Original languageEnglish (US)
Pages (from-to)426-434
Number of pages9
JournalJournal of Heart and Lung Transplantation
Volume30
Issue number4
DOIs
StatePublished - Apr 2011

Fingerprint

Bronchiolitis Obliterans
HLA Antigens
Tissue Donors
Lung
Survival
Lung Transplantation
Multivariate Analysis
Transplant Recipients
HLA-D Antigens
Histocompatibility
Organ Transplantation
Allografts
Databases

Keywords

  • acute rejection
  • bronchiolitis obliterans
  • HLA antigen
  • lung transplantation
  • survival

ASJC Scopus subject areas

  • Transplantation
  • Cardiology and Cardiovascular Medicine
  • Pulmonary and Respiratory Medicine
  • Surgery

Cite this

@article{1c964f2688014ac98546c87b7751651d,
title = "HLA mismatches influence lung transplant recipient survival, bronchiolitis obliterans and rejection: Implications for donor lung allocation",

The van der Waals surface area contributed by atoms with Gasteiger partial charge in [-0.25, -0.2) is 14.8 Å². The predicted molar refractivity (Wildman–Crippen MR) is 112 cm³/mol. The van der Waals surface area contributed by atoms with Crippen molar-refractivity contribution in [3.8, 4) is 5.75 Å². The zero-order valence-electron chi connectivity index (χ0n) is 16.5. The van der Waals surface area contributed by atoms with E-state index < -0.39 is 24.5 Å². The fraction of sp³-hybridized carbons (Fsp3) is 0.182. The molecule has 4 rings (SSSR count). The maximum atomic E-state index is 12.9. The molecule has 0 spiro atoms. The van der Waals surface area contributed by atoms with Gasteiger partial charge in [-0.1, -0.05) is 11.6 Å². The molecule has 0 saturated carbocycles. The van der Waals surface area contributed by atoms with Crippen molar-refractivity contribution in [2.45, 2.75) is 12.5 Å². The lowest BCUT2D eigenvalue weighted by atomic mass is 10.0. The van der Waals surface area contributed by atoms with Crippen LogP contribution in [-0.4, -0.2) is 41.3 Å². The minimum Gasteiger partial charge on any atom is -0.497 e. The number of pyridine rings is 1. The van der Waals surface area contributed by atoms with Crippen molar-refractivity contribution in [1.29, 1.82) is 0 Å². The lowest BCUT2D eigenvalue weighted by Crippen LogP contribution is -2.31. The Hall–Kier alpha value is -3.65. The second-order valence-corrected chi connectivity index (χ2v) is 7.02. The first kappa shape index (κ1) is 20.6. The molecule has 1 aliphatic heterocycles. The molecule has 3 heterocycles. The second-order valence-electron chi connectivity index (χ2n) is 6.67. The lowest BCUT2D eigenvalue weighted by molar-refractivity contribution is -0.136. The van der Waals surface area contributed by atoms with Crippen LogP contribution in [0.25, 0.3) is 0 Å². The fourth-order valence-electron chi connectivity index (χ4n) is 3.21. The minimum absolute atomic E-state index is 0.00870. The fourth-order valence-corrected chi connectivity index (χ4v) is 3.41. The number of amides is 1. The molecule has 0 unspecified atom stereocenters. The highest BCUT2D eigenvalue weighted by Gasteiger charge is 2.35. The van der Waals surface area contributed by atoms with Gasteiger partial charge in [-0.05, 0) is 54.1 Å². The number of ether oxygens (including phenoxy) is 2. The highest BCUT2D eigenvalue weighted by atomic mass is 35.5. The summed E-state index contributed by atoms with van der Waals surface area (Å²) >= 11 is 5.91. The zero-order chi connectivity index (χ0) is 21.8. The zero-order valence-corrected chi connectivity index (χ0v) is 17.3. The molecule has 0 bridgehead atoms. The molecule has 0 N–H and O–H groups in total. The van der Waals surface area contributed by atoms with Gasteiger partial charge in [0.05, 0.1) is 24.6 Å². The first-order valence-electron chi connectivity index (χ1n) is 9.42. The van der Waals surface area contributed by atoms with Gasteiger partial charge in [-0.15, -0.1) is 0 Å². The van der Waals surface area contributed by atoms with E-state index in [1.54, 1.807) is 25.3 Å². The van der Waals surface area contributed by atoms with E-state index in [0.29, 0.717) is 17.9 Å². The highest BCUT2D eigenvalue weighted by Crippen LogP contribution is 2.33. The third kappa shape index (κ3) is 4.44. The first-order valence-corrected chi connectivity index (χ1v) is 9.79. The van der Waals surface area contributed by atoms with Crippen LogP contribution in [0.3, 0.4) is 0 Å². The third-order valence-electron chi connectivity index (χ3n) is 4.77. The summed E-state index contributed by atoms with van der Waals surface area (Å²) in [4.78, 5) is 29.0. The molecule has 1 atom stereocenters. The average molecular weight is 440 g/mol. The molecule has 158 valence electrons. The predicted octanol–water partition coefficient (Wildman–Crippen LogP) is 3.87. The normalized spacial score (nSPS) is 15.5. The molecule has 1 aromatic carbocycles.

abstract = "Background: Human leukocyte antigen (HLA) histocompatibility is not considered when placing donor allografts for lung transplantation. We previously reported that fewer individual Class I (HLA-A and -B) and Class II (HLA-DR) antigen mismatches (MM) correlated with improved survival in lung transplant recipients. In this study we evaluated whether the effects of total HLA, Class I and Class II MM were more important determinants of: (1) recipient survival; (2) development of bronchiolitis obliterans (BO); and (3) freedom from acute rejection (AR). Methods: All adult primary cadaveric lung recipients transplanted between April 1, 1994, and June 30, 2004 entered in the OPTN database were included (n = 9,791). Groups were created based on the total number of HLA, Class I and Class II MM. Recipient survival, freedom from AR and freedom from BO were compared. Univariate data were computed using the Kaplan-Meier method and compared by log-rank test. Multivariate analysis was performed using the Cox proportional hazards method. Results: Univariate analysis identified significantly improved survival in recipients with fewer total HLA (p < 0.001) and Class I MM (p = 0.005). The incidence of BO was significantly lower in patients with fewer total Class I MM (p = 0.036). AR was influenced only by Class II MM (p = 0.005). By multivariate analysis, total HLA, Class I and Class II MM impacted recipient survival. Total HLA and Class I MM correlated with development of BO. Class II MM correlated with development of AR. Conclusion: HLA MM are important determinants of lung transplant survival, BO and AR. These data suggest that donorrecipient HLA MM may warrant consideration when allocating organs for lung transplantation.",